The Rush Family connection: Rebecca Hall Leech was sister to Susanna Hall of Tacony, who latter married John Rush, gunsmith of Byberry. Susanna was the mother Dr. Benjamin Rush and the Hon. Jacob Rush a Supreme Court Justice.

    During the Leech Family ownership in this mill, Rebecca Leech became a widow. There are no records to indicate whether or not she lived in this building, ancillary to the Frankford Mill Complex.

    Widow Leech remarried Rev. Richard Treat, the pastor of the Abington Presbyterian Church on Old York Road and Susquehanna Ave.

    Deed of the 29th October 1759: “Joseph Leech & Ann his Wife & Richard Treat & Rebecca his Wife (late Rebecca Leech) to George Ashbridge for Two undivided Third Parts of the said Mills Land & for the before mentioned 40 perches of land bought of Henry Paul…”

    The proximity of the Worrel-Winter House was less than a stone-throw from the Gazbo & garden owned by the Henry & Elizabeth Drinker at the time of the Declaration.

    As for the Thomas Jefferson / Frankford Connection, many of Philadelphia’s writers and researchers have looked at this including Harry and myself.

    Oral history or folklore?

    “In anticipation of the Centenial Exhibition’s souvenir-hungry visitors, photographer Robert Newell published views in series, each with a narrative caption. The premise was history; the reality was popular culture. Newell collected and served up ripened Philadelphia lore, with fact often interwoven with fiction. Consider one such story. In the village of Frankford, five miles to the northeast of Philadelphia, lived physician Enoch Edwards. According to local legend (historians have not commented on the matter), Edwards and Thomas Jefferson were distantly related. After the Declaration of Independence had been written and signed, Jefferson ventured out from the city for a visit. On July 8, 1776, in this gazebo behind Edwards’ mansion, Jefferson read the document for the first time in public. Then there was a picnic. ‘Ancient inhabitants of the neighborhood,’ recorded Newell, maintained that this was the first Independence Day celebration. The Edwards family passed the story along to the property’s next owners, the Womraths. And as long as they maintained the elm covered hill with violets, patriotic sightseers were welcome. But…without the gazebo shrine on the hill, the Jefferson legend was soon forgotten.” – Finkel, Kenneth, and Susan Oyama. 1988.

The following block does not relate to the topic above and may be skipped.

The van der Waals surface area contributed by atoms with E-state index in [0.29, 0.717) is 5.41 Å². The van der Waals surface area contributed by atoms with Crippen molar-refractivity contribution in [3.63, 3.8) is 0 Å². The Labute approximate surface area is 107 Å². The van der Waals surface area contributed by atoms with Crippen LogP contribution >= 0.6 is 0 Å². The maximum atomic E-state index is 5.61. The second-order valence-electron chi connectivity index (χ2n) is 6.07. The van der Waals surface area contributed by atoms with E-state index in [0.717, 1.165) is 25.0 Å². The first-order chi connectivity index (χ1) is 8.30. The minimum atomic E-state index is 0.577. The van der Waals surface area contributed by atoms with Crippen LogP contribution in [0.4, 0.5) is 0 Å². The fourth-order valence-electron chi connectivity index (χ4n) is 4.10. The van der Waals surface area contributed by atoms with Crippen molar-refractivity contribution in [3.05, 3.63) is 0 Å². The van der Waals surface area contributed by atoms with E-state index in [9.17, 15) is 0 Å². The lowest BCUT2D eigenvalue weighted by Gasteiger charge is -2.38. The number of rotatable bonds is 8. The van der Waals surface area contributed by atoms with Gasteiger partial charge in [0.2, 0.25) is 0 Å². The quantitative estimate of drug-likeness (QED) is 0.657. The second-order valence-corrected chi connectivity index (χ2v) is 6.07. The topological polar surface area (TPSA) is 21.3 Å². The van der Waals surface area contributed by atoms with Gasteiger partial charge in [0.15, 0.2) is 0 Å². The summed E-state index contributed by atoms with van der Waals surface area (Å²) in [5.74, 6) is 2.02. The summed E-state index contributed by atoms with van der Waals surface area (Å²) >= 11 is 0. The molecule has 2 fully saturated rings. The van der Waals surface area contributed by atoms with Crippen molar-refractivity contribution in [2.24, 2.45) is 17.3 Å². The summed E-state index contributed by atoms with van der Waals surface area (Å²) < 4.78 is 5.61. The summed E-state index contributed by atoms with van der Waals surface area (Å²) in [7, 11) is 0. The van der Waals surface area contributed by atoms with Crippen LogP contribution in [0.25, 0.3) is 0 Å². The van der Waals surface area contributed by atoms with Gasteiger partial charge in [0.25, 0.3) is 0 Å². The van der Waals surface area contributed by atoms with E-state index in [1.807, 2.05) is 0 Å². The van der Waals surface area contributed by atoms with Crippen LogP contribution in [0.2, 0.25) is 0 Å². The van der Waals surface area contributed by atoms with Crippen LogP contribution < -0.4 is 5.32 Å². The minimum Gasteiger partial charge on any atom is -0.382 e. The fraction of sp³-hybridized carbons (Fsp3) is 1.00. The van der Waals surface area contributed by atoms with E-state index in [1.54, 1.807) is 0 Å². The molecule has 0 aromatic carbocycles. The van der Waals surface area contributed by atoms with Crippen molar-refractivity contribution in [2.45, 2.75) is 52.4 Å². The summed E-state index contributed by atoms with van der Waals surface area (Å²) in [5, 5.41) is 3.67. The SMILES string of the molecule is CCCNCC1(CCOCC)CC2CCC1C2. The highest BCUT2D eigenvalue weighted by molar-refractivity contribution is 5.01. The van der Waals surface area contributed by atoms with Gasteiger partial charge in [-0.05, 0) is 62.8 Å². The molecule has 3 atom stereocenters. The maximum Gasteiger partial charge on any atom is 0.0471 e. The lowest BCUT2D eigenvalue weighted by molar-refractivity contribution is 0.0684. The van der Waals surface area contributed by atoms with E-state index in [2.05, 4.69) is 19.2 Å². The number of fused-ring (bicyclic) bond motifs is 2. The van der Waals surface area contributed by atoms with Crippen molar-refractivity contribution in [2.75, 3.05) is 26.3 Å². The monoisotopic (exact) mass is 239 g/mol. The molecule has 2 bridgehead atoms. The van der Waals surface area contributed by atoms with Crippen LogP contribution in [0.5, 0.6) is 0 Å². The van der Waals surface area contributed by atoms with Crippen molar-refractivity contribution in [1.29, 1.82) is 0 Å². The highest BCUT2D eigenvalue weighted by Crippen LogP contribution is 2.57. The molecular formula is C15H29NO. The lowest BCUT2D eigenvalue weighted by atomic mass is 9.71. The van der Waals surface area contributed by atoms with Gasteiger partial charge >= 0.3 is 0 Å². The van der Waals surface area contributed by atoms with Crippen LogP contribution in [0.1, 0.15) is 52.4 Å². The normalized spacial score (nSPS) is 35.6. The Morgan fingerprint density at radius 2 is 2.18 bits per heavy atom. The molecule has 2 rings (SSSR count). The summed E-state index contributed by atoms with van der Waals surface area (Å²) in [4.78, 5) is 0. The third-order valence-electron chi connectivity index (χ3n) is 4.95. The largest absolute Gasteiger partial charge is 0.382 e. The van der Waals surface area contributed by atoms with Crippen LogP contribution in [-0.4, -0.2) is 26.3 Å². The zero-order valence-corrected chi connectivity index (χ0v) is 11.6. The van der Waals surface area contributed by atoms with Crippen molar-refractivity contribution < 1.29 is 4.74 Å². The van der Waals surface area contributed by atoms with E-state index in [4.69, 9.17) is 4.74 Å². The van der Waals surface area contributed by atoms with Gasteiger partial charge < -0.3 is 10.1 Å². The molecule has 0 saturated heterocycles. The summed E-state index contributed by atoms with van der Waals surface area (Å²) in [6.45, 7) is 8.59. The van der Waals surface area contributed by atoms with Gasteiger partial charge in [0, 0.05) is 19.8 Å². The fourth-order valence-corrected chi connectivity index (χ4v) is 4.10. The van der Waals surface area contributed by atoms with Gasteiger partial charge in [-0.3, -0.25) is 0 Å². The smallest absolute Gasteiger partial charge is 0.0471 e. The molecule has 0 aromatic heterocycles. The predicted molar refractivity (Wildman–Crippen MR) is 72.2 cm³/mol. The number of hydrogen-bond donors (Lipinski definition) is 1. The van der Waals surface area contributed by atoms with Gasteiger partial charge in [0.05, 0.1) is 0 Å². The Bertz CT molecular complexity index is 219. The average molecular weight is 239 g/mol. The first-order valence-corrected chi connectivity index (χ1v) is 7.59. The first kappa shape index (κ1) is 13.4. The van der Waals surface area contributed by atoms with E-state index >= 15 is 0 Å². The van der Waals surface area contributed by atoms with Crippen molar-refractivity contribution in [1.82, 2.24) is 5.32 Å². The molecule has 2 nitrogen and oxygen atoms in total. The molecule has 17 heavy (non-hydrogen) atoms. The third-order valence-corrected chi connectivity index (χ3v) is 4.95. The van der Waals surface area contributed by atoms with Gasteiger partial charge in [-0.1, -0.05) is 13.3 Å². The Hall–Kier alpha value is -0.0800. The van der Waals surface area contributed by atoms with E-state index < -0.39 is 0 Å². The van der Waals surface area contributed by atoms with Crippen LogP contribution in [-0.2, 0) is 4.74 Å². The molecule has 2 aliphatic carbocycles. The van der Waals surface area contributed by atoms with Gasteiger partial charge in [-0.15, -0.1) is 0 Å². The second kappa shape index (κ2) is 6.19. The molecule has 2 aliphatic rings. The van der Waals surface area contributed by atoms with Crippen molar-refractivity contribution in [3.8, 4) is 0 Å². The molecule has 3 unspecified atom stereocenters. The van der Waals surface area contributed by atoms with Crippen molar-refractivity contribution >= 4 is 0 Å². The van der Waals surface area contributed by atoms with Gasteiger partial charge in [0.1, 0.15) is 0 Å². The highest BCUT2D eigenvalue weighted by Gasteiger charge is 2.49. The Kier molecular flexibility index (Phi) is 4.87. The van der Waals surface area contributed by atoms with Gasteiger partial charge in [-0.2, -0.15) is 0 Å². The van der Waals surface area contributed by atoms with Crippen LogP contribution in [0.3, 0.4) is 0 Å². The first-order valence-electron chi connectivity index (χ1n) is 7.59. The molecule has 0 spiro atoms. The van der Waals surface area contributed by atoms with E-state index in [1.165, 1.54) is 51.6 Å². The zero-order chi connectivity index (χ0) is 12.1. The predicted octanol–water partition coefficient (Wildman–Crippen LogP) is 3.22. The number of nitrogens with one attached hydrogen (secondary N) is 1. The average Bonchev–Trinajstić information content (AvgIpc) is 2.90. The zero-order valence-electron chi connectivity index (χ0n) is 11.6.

Where there is smoke, there is a fire.

    Fanny Salter, an eye witness to Thomas Jefferson’s meeting with Enoch Edwards, wrote the following excerpt: “…One day when Mr. Jefferson was on a visit to my uncle, they walked up to this summer-house. He looked round and said: ‘This is the spot on which the signers of the Declaration of Independence dined the day they signed the Declaration.’ …” – Fanny Saltar’s Reminiscences of Colonial Days in Philadelphia https://archive.org/details/jstor-20086261

    Unpublished history lives within cursive writing and where the proof is found:

    Illegible letter in the Library of Congress: 7th May 1801 – Thomas Jefferson to Enoch Edwards: https://www.loc.gov/resource/mtj1.023_0754_0754/

    Excerpt: “…when I am ready at Monticello for carpets. the handsomest I ever saw was on your floor at Frankford the last time I had the pleasure of seeing you there. were mrs Edwards or yourself in traversing Philadelphia ever to have your eye caught by any as handsome as that, I should surely ask you to arrest it for me. present my best respects to mrs Edwards & accept yourself assurances of my friendly esteem and consideration. – Th: Jefferson
    http://founders.archives.gov/documents/Jefferson/01-34-02-0037

    If you consider the above as evidence, it would appear that in 1801, Fanny Salter listened to Jefferson’s Reminiscences of Colonial Days in Frankford.

    Thank You Harry, for keeping this Historic Building in the spotlight

    J.M.

  15. Harry Kyriakodis

    The following just came in to me from Joseph J. Menkevich:

    Harry,

    Thank You for the Article. I just posed a reply:

    Thank You Karie.

    During Kristen Hagar’s preparation of this nomination, Debbie Klak and myself were on the historic property committee of the Historical Society of Frankford and assisted her with the deed work & chain of title. At the time, I was ignorant to writing nominations, so you can say that Ms. Hagar was one of my mentors for the several nominations I have since filed.

    The Rush Family connection: Rebecca Hall Leech was sister to Susanna Hall of Tacony, who latter married John Rush, gunsmith of Byberry. Susanna was the mother Dr. Benjamin Rush and the Hon. Jacob Rush a Supreme Court Justice.

    During the Leech Family ownership in this mill, Rebecca Leech became a widow. There are no records to indicate whether or not she lived in this building, ancillary to the Frankford Mill Complex.

    Widow Leech remarried Rev. Richard Treat, the pastor of the Abington Presbyterian Church on Old York Road and Susquehanna Ave.

    Deed of the 29th October 1759: “Joseph Leech & Ann his Wife & Richard Treat & Rebecca his Wife (late Rebecca Leech) to George Ashbridge for Two undivided Third Parts of the said Mills Land & for the before mentioned 40 perches of land bought of Henry Paul…”

    The proximity of the Worrel-Winter House was less than a stone-throw from the Gazbo & garden owned by the Henry & Elizabeth Drinker at the time of the Declaration.